Figure 9 shows the time series of the RMSEs of x2 (Fig. 9a), w (Fig. 9b), η (Fig. 9c), and H (Fig. 9d) with this large ensemble size in SVA (red), SMA (black), and MMA (green). We can observe that the RMSEs of w and η for MMA are less than SVA and SMA. However, for an atmospheric variable such as x2 and sea ice variable such as H, the large oscillations still exist in MMA. Figure 10 displays the RMSEs of x1,2,3, w, η, and H produced by SVA, SMA, and MMA. With the large ensemble size, the RMSEs of x1,2,3, w, H, and η are greatly reduced in all assimilation schemes compared to their counterparts with an ensemble size of 20 (see Fig. 2). In particular, because of the use of well-estimated coupling error covariance, the errors of state estimates for all media in MMA are dramatically reduced. It is observed that for an ensemble size of 15 000, while the RMSEs of w and η in MMA are smaller than those in SVA and SMA, the errors of x1,2,3 and H in MMA are a little larger than that in SMA, especially for x1,2,3. This means that while MMA significantly improves the estimate of low-frequency variables, the use of observations in low-frequency media based on the coupling error covariance has difficulties producing extra improvement for the fast-varying medium that has strong nonlinearity.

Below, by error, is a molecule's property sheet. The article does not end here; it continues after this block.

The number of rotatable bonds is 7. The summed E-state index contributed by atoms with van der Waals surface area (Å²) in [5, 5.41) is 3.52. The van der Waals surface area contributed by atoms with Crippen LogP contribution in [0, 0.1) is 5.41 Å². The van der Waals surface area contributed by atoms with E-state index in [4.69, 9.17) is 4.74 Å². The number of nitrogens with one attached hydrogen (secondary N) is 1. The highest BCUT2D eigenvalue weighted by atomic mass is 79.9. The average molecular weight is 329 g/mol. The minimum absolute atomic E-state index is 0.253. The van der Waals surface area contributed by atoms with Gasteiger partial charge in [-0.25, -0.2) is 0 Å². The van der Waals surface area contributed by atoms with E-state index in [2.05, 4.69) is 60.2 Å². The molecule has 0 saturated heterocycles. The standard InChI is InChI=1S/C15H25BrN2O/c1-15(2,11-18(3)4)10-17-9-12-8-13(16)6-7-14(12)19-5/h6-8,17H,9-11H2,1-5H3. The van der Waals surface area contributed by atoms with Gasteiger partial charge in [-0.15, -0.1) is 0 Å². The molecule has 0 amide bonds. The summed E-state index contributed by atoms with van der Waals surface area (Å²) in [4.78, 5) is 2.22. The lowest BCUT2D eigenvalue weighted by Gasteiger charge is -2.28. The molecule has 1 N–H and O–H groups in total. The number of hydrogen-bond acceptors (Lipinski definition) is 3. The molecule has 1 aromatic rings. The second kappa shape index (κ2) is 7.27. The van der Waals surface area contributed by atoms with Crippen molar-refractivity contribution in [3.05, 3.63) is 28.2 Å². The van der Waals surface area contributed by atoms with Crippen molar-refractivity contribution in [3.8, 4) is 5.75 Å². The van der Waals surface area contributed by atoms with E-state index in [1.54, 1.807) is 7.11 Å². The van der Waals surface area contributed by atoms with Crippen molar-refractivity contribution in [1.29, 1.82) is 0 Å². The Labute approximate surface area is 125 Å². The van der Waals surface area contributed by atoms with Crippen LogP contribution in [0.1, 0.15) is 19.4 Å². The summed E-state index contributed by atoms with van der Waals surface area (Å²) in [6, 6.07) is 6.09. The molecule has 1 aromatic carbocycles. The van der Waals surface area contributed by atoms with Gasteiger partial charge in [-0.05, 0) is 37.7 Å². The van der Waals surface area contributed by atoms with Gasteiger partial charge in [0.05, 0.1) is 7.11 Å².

Fig. 9.

As in Fig. 3, but for an ensemble size of 15 000.

Fig. 9.

As in Fig. 3, but for an ensemble size of 15 000.

Fig. 10.

As in Fig. 2, but for an ensemble size of 15 000.

Fig. 10.

As in Fig. 2, but for an ensemble size of 15 000.

As the qualities of estimated model variables have been enhanced greatly by the large ensemble size, the qualities of cross error covariance and coupling error covariance must be improved accordingly. We may attribute the larger errors of x1,2,3 and H in MMA than in SMA to the following three reasons: 1) large observational interval of w, 2) no inflation applied to the assimilation, and 3) the local linear regression property in the second step of EAKF mentioned in section 2b.